I think Richard Boyce above got it pretty much right.
You need a differential between the distances between the centre magnet and the ring magnets and the external magnet, but the internal magnet must be stronger.
The large magnet in the centre of the ring has a stronger overall field so it attracts more strongly further afield.
However, as the external magnet approaches, the inverse square law kicks in and the repulsion of the outer ring magnets increases more rapidly (they are closer) than the attraction of the inner until the attraction and repulsion balance out.
1) If you try to pull them apart, then the repulsion of the outer drops off faster than the attraction of the inner so the inner resists.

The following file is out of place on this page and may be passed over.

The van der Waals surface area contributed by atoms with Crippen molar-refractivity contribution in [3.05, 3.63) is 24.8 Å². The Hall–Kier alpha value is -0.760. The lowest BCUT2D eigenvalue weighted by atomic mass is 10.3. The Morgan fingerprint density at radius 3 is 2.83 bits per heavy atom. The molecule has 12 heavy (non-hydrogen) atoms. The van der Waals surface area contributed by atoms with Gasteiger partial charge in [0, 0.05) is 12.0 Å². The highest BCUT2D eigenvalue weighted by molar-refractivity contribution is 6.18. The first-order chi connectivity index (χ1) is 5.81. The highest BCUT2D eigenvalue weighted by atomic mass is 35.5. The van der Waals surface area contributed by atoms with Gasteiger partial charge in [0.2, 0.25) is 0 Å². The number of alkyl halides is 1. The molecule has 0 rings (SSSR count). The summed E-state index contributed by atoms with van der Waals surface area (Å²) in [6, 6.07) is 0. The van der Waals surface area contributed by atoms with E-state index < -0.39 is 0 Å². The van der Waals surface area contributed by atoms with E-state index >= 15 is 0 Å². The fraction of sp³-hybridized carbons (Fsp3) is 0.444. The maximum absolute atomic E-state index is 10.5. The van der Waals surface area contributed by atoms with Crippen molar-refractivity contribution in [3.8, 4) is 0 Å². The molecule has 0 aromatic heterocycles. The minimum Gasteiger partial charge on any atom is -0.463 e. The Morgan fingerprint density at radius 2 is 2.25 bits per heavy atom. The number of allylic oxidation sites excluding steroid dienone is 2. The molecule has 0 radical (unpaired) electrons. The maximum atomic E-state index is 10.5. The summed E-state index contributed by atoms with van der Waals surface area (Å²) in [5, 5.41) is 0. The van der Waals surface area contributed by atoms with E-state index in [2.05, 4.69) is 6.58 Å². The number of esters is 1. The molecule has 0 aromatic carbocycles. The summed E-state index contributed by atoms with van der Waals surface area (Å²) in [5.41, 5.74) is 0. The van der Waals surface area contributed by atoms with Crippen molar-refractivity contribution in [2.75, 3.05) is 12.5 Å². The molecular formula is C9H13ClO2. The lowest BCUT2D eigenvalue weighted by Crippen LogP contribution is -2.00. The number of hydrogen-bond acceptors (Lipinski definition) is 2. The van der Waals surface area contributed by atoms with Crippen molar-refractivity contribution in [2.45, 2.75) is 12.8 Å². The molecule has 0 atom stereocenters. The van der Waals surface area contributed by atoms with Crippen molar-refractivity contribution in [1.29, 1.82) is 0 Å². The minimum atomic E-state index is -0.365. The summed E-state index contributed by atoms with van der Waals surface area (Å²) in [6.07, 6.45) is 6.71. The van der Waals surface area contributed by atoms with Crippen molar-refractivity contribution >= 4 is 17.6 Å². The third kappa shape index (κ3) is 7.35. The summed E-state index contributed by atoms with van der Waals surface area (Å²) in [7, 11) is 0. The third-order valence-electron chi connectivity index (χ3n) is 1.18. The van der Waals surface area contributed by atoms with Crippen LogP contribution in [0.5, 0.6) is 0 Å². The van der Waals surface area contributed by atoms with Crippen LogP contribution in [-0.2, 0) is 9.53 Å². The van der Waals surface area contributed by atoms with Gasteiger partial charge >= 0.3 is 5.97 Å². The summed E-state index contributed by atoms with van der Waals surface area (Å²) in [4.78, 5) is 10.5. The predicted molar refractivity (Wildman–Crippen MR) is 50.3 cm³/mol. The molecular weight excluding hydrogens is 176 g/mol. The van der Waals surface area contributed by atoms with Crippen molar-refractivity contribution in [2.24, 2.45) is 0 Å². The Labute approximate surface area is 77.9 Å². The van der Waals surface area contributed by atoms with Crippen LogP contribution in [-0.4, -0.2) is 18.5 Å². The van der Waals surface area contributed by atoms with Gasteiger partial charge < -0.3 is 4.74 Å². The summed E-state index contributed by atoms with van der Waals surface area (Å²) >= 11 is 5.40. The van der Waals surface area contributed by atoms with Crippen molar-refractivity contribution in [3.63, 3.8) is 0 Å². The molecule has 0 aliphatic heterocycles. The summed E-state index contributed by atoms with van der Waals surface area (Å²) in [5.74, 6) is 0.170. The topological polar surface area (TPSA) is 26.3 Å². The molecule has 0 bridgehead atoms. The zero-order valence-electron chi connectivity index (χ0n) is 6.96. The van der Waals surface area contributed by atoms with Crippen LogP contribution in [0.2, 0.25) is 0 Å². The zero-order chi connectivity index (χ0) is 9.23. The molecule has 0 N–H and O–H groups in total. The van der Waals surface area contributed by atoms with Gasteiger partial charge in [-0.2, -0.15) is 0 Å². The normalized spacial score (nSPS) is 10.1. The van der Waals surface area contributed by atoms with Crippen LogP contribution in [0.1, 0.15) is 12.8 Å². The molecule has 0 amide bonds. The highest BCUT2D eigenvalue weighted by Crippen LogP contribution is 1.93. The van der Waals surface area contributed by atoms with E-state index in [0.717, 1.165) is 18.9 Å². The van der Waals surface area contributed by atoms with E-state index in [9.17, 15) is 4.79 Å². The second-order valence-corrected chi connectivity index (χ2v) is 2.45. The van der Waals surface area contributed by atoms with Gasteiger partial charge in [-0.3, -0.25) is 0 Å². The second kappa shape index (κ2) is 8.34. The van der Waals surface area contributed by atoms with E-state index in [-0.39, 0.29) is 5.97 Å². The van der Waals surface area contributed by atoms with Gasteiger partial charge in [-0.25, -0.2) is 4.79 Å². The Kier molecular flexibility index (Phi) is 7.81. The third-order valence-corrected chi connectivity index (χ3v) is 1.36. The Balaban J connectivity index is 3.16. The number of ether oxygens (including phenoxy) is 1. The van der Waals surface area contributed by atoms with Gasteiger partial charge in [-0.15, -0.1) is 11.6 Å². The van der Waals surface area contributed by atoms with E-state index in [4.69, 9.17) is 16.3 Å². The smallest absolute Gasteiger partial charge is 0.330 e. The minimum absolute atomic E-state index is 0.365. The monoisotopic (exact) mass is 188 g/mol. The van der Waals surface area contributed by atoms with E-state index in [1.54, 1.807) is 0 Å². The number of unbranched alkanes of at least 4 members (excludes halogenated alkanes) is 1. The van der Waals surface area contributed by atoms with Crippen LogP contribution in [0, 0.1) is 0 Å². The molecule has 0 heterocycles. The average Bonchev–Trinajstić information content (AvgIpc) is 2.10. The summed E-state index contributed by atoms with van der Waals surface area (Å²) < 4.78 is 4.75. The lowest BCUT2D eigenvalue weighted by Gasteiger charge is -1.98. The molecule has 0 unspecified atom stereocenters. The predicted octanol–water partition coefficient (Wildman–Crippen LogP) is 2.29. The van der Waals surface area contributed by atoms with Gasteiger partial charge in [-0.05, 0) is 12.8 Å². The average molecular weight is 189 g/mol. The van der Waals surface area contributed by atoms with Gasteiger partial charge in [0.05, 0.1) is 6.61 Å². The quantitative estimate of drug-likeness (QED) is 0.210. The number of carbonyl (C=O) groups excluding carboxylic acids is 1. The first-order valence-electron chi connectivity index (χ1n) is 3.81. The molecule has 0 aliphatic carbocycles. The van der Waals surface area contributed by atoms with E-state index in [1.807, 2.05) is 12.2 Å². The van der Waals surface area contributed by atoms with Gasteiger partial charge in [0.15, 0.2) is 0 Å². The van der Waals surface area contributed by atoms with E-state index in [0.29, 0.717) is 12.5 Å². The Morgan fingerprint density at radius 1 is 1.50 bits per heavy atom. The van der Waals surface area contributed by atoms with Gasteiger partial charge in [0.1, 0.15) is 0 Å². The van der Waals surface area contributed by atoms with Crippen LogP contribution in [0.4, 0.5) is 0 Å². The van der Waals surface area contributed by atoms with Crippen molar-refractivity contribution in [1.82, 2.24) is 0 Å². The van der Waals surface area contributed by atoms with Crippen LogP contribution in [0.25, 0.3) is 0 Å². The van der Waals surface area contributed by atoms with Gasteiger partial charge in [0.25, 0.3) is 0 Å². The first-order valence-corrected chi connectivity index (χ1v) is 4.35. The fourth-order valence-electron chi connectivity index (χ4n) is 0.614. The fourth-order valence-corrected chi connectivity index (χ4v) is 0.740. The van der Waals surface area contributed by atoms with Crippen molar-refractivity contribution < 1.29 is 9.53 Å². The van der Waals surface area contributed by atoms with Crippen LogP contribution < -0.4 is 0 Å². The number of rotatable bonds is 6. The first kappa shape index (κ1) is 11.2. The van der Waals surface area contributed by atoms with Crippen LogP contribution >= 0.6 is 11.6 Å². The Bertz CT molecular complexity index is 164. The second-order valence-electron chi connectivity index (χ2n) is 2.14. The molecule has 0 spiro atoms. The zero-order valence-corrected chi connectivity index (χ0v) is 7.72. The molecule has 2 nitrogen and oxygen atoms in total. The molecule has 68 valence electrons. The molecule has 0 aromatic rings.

2) If you try to push them together, the outer repulsion increases more rapidly than the attraction of the inner, so the outer resists.
If you superimposed two field curves on the same graph, one stronger one and one less so, but displaced the stronger one horizontally, where they intersected would give the balance point.
Quite a cute little experiment, but I'm at a loss as to why the nice old guy can't figure it out.